A new study finds that spanking and other disciplinary actions can negatively impact children’s behavior down the road for much longer than originally thought.
Researchers at the University of Missouri said that past research showed spanking had negative consequences only in the short term—less than one year between discipline and development.
But a new study from the university said that spanking infants as young as 15 months old negatively impacts temperament and behavior later in the fifth grade and into their teen years. They found that it was vastly more prominent in African-American children than those of European origin.
“How parents treat their children at a young age … significantly impacts their behavior,” said Gustavo Carlo, co-author, professor of diversity and director of family policy and research.
“It is very important that parents refrain from physical punishment as it can have long-lasting impacts. If we want to nurture positive behaviors, all parents should teach a child how to regulate their behaviors early,” Carlo said in a news release.
The team of researchers published their report on June in “Developmental Psychology.” Carlo’s team analyzed data from 1,840 mothers and children who were at or below the federal poverty level and were either of European or African descent. Data was collected from when children were about 15 months old, 25 months old, and in the fifth grade.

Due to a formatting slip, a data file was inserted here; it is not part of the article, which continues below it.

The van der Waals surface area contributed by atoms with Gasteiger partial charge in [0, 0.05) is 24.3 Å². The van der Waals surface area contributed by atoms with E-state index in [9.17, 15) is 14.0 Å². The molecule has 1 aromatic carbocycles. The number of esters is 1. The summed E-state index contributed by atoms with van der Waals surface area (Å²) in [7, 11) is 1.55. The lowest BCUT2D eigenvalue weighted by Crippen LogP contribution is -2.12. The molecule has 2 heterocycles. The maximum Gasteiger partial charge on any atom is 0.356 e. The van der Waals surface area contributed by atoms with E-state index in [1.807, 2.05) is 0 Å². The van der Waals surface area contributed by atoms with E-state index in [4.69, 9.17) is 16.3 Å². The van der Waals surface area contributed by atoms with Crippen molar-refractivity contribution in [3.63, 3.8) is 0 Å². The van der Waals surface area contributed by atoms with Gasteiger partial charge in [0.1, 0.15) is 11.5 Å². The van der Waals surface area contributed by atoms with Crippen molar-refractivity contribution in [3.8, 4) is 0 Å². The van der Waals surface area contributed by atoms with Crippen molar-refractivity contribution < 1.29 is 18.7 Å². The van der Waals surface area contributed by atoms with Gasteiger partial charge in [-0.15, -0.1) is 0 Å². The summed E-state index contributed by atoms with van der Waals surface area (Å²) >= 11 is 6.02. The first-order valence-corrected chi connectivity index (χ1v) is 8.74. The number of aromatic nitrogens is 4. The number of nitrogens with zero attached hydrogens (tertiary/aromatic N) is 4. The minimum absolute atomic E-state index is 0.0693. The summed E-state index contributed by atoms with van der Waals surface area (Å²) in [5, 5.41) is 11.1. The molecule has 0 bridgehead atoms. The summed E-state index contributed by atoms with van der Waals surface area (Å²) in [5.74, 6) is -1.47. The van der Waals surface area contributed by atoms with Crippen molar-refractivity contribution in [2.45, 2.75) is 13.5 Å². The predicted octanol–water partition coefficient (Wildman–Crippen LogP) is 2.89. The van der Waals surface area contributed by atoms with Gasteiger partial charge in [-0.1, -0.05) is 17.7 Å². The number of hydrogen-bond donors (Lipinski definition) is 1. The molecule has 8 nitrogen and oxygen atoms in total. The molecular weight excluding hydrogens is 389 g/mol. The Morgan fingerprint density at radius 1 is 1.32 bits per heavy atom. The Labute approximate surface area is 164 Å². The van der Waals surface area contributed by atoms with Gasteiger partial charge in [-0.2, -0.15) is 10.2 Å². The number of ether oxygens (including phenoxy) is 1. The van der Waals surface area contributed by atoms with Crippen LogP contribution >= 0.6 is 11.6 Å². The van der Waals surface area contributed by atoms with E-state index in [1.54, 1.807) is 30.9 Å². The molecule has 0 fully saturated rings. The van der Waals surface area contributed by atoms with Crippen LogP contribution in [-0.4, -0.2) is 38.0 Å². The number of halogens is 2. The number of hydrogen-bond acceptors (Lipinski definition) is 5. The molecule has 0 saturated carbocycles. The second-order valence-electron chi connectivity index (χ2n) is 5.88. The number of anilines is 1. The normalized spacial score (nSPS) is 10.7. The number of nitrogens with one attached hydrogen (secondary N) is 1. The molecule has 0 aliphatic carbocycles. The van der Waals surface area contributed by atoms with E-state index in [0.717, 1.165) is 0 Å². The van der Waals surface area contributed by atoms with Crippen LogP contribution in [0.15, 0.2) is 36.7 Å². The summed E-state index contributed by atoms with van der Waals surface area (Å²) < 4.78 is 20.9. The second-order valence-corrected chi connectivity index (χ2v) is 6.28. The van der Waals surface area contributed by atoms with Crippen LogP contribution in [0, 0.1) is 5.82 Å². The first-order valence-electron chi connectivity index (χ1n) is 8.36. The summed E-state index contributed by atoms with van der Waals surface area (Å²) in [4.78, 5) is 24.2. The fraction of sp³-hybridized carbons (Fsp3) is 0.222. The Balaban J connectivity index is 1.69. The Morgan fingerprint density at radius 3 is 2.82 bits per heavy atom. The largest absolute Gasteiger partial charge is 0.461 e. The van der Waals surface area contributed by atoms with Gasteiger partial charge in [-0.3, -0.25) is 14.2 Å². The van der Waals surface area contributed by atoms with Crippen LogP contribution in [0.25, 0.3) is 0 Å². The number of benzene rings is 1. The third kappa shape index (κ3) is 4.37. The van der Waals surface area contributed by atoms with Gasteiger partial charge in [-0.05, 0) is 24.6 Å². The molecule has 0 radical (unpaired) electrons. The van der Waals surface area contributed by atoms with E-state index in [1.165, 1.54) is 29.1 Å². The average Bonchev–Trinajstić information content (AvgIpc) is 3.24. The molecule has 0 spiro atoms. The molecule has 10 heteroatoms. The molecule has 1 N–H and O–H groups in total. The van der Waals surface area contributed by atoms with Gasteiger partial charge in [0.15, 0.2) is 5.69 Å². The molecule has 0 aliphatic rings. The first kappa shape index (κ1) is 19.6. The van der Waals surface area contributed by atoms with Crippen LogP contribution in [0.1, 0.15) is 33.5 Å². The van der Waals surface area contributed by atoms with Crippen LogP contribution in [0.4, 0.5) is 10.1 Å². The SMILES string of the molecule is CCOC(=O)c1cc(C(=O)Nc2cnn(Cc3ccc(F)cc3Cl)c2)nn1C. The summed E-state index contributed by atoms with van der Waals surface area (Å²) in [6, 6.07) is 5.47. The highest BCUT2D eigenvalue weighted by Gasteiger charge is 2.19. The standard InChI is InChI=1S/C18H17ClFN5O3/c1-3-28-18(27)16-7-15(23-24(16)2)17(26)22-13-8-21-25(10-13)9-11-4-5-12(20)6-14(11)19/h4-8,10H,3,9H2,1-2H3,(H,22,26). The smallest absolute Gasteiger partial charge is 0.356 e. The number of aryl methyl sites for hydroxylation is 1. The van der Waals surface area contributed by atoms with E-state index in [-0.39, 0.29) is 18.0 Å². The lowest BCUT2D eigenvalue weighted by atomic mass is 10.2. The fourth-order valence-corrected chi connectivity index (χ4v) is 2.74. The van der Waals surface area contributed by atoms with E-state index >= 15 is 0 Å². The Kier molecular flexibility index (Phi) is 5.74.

Researchers used surveys of mothers and children, home visits, and interviews with fifth-grade teachers to complete the study.
The study found that parents using severe punishment on infants increased aggressive and delinquent behavior in the fifth grade but only in African-American children. They were also less likely to show positive behavior, such as helping others.
Carlo said that that self-regulation discipline leads to better behavioral outcomes as well. He also stressed that the study does not suggest that every child exposed to physical discipline automatically means ends up with behavioral problems. But it does highlight the likelihood of problems developing later in life.
A parenting expert Carole Lieberman, author of “Lions and Tigers and Terrorists, Oh My! How to Protect Your Child in a Time of Terror” said physical discipline is bad for any child. She also wondered if the parents of the European children in the study were less truthful with how much physical discipline they used.
“With each spanking, children experience physical pain as well as emotional pain as a sign that their parents don’t love them,” Lieberman told USA Today. “Spanking conveys a message to them that they are not good. It causes them to become aggressive later on in their lives.”